SCI Programming.com
Welcome, Guest. Please login or register.
December 18, 2017, 09:51:33 AM
Home  >  Tutorials  >  Chapter 6: Editing Pics
Chapter 6: Editing Pics
About Pic Resources
All the background images in SCI games are made up of pic resources. These are vectored images with a width of 320 and a height of 190 pixels.

Pics contain three images (or layers might be a better way of thinking of it) in them: the visual, priority and control.

The visual image is the background picture displayed in your game. Everything that's drawn on this image will be visible to the player.

The priority image tells the interpreter which areas should be drawn in front of the views (such as ego), and which should be drawn behind them. Each colour has a corresponding number (0-15). Views, such as ego, also have a priority number. The priority of the characters in your game changes as they move up and down the screen. If the colour number in the priority picture is greater than or equal to the view's priority, it is drawn above it. This will be discussed more later on in this chapter.

The control image contains colours which are used for special events. For example, anything drawn in white on the control screen is treated as a wall which characters (such as ego) can't walk through. Colours are also used for things like doors. If the ego is on a certain colour, you could have doors open. They could also be used to indicate the ego has gone through a door, and go to the next room. Another use, would be setting a colour for water. If the ego is on a certain colour, the swimming animation will be activated. The uses of the control image are endless.

Getting Started

In the Game Explorer, there's a list of the game's resources.

Click on the pic folder and the list of pic resources will appear on the right, along with a preview of the first pic.

Double click the first resource (named "rm001 Background") and the picture editor will open up. rm001 Background is the background for the first room, named rm001.

The Picture Editor will load up with the pic you selected.

The Picture Editor

SCI pictures are stored in a vectored format. This means that rather than being stored as an array of pixel colours, they are stored in steps. For example, the interpreter parses the picture and is told by it to "set the visual colour to blue", then "draw a line from 20,44 to 99,120". This generally saves a lot of space when storing the pictures. This being said, you must draw your pictures in steps. It's not really any harder than drawing other types of graphics, but you lose the ability to copy and paste. You can however, paste a tracing image. This will be discussed more later.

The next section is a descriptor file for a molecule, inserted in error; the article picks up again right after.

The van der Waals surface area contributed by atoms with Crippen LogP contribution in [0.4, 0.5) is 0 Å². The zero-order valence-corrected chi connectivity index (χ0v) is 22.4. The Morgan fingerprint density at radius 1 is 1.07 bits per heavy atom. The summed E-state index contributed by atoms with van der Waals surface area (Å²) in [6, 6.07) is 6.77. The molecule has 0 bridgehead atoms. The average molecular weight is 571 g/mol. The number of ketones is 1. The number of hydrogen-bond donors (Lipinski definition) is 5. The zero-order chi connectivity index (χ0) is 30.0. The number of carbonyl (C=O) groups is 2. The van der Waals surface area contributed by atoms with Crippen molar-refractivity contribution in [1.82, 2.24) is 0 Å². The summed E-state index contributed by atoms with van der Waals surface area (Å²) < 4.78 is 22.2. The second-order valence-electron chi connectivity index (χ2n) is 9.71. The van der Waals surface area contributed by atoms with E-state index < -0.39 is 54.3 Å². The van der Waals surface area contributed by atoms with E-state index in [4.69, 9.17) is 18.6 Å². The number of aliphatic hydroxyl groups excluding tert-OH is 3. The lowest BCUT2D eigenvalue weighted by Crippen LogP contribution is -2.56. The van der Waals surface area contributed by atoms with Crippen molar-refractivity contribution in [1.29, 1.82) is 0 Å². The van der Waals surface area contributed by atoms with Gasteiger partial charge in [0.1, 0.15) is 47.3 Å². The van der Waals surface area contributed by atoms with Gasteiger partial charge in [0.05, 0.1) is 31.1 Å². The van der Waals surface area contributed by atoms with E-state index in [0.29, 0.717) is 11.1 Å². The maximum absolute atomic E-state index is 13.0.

Making The Picture

We'll begin by drawing the room's perimeter. Before drawing anything, we must select the colour to draw with. There are three buttons in the bottom left corner of the window. These are used to select the colour to draw with, as well as turn off drawing. If a colour is selected for any of the three images, then anything drawn will be drawn on that screen. If the colour is turned off, nothing will be drawn on that image. This means that if you have colours selected for all three images, anything you draw will be drawn on all of them. This saves a lot of time when doing priority and control lines.

Click on the "V" button to select the visual colour to draw with. The colour selection window will pop up.

The colour selection window allows you to do more than just select colours. You can use it to change the palette.

Though these are 16 colour EGA games, SCI supports the use of colour dithering. Each entry in the palette is a set of two colours. When drawing with a colour in the palette, each of it's colours is drawn on every other pixel. To change a colour, simply select it, and then on the right of the window, select it's first and second colour with the mini palette.

You'll also notice that there are four palettes to choose from. Your picture can be drawn with any of the four palettes. These are commonly used to have day/night sequences in a game. For example, you could set the first palette to a light colours and the second palette to dark colours. Then, in your script, you can specify whether it's day or night. If it's day, it will display the picture with it's light colours. If it's night, it will display it with it's dark colours.

The "Write Entire Palette" and "Write New Colour(s)" options are checked if you change a palette. This specifies whether the entire palette should be written to the picture file, or just the colours which have been changed.

Now, select a colour for the room's perimeter and click "Set Colour". It will go back to the picture editor. Notice that below the "V" button is the colour you selected.